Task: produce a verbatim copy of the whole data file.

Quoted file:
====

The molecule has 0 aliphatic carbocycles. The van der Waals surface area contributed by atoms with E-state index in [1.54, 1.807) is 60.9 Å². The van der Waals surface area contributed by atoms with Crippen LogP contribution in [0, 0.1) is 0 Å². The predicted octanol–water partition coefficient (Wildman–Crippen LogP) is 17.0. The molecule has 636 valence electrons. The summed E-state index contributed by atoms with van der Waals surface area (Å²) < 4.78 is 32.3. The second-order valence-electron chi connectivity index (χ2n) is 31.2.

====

The molecule has 0 aliphatic carbocycles. The van der Waals surface area contributed by atoms with E-state index in [1.54, 1.807) is 60.9 Å². The van der Waals surface area contributed by atoms with Crippen LogP contribution in [0, 0.1) is 0 Å². The predicted octanol–water partition coefficient (Wildman–Crippen LogP) is 17.0. The molecule has 636 valence electrons. The summed E-state index contributed by atoms with van der Waals surface area (Å²) < 4.78 is 32.3. The second-order valence-electron chi connectivity index (χ2n) is 31.2.